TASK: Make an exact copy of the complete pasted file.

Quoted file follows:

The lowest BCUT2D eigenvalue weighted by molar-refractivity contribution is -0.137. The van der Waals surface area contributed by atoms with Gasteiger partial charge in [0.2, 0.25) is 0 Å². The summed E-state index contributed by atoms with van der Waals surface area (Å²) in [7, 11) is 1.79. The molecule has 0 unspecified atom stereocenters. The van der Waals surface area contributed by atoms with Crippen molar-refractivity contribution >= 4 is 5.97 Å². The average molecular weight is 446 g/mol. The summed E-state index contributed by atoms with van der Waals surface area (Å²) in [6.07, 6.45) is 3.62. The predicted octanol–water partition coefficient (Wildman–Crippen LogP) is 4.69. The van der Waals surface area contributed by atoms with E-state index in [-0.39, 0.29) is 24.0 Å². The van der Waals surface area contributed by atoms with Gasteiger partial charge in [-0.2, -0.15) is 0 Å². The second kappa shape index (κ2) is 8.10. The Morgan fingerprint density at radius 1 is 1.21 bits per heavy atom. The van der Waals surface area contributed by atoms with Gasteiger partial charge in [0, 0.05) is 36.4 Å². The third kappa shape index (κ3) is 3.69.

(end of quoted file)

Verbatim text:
The lowest BCUT2D eigenvalue weighted by molar-refractivity contribution is -0.137. The van der Waals surface area contributed by atoms with Gasteiger partial charge in [0.2, 0.25) is 0 Å². The summed E-state index contributed by atoms with van der Waals surface area (Å²) in [7, 11) is 1.79. The molecule has 0 unspecified atom stereocenters. The van der Waals surface area contributed by atoms with Crippen molar-refractivity contribution >= 4 is 5.97 Å². The average molecular weight is 446 g/mol. The summed E-state index contributed by atoms with van der Waals surface area (Å²) in [6.07, 6.45) is 3.62. The predicted octanol–water partition coefficient (Wildman–Crippen LogP) is 4.69. The van der Waals surface area contributed by atoms with E-state index in [-0.39, 0.29) is 24.0 Å². The van der Waals surface area contributed by atoms with Gasteiger partial charge in [-0.2, -0.15) is 0 Å². The second kappa shape index (κ2) is 8.10. The Morgan fingerprint density at radius 1 is 1.21 bits per heavy atom. The van der Waals surface area contributed by atoms with Gasteiger partial charge in [0, 0.05) is 36.4 Å². The third kappa shape index (κ3) is 3.69.